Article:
HARRISBURG – The United States Attorney’s Office for the Middle District of Pennsylvania announced that William Barton, age 40, of York County, Pennsylvania, was sentenced on October 26, 2021, to 180 months’ imprisonment by United States District Court Judge Christopher C. Conner after Barton entered a guilty plea to conspiring to distribute more than 280 grams of crack cocaine.
According to Acting United States Attorney Bruce D. Brandler, following a roughly year-long investigation by the Bureau of Alcohol, Firearms, Tobacco and Explosives which focused on drug activity at a bar in York City, it was determined that Barton was part of a drug trafficking organization. Using an undercover federal agent, federal law enforcement purchased more than 500 grams of crack cocaine from Barton and his co-conspirators in 2019.
The following coconspirators pled guilty and are awaiting sentencing: Anthony Rankins, 40, Michael Adams, 44, Denzel Swan, 38, Dorral Basknight, 42, and Furman Dennis, 40, all of York County, Pennsylvania.
The case was investigated by the Bureau of Alcohol, Tobacco, Firearms and Explosives, the York City Police Department, the Pennsylvania State Police, and the York County Drug Task Force. Assistant U.S. Attorney Johnny Baer prosecuted the case.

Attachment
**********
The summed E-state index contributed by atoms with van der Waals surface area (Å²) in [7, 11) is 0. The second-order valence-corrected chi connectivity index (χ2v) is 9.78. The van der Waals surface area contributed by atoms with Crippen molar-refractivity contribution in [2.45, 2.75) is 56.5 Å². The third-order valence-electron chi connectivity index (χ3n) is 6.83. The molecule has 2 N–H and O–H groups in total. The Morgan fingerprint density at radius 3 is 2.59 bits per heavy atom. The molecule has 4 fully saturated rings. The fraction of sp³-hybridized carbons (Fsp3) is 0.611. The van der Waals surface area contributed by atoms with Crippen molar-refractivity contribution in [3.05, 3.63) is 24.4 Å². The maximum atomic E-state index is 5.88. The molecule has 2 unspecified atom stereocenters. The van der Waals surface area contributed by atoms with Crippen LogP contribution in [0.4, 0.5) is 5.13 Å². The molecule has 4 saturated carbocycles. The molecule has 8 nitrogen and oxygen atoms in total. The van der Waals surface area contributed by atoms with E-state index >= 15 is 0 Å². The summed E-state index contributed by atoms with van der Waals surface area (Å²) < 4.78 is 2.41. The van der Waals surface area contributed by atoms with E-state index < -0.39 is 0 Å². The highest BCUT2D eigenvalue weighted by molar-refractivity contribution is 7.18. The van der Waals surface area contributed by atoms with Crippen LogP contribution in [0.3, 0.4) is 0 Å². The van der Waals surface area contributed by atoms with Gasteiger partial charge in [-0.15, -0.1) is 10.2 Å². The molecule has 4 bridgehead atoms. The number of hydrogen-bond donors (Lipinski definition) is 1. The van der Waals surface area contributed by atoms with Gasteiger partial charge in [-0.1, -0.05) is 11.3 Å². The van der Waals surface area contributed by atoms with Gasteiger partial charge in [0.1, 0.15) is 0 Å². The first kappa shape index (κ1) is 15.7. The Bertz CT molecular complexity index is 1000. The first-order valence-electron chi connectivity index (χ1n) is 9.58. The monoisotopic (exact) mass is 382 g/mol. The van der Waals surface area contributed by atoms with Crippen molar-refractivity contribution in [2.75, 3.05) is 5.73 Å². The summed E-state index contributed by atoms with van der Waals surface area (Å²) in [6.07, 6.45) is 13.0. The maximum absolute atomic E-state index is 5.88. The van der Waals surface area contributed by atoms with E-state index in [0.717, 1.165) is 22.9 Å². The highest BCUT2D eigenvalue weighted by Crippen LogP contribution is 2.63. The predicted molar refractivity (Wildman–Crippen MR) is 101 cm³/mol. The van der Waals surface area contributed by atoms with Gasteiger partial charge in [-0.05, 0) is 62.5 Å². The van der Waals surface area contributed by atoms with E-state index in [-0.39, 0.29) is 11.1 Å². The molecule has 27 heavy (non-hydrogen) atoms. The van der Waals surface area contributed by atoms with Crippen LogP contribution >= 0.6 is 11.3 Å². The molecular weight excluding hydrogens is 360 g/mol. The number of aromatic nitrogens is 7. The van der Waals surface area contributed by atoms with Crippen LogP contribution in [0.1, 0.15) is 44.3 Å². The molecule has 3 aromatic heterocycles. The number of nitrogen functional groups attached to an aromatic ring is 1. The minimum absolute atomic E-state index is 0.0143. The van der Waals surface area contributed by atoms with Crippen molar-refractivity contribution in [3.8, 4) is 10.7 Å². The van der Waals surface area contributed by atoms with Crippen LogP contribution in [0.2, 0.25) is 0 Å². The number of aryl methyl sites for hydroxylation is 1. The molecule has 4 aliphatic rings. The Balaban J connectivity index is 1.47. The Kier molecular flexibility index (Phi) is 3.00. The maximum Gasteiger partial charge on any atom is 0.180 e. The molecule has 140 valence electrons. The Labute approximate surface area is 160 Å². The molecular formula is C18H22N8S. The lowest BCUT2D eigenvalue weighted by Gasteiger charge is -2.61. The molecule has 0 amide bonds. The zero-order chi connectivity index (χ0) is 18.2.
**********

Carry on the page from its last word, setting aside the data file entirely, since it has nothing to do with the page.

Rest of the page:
This case is being prosecuted as part of the joint federal, state, and local Project Safe Neighborhoods (PSN) Program, the centerpiece of the Department of Justice’s violent crime reduction efforts. PSN is an evidence-based program proven to be effective at reducing violent crime. Through PSN, a broad spectrum of stakeholders work together to identify the most pressing violent crime problems in the community and develop comprehensive solutions to address them. As part of this strategy, PSN focuses enforcement efforts on the most violent offenders and partners with locally based prevention and reentry programs for lasting reductions in crime.
A sentence following a finding of guilt is imposed by the Judge after consideration of the applicable federal sentencing statutes and the Federal Sentencing Guidelines.
The maximum penalty under federal law for this offense is life imprisonment, a term of supervised release following imprisonment, and a fine. Under the Federal Sentencing Guidelines, the Judge is also required to consider and weigh several factors, including the nature, circumstances and seriousness of the offense; the history and characteristics of the defendant; and the need to punish the defendant, protect the public and provide for the defendant’s educational, vocational and medical needs. For these reasons, the statutory maximum penalty for the offense is not an accurate indicator of the potential sentence for a specific defendant.
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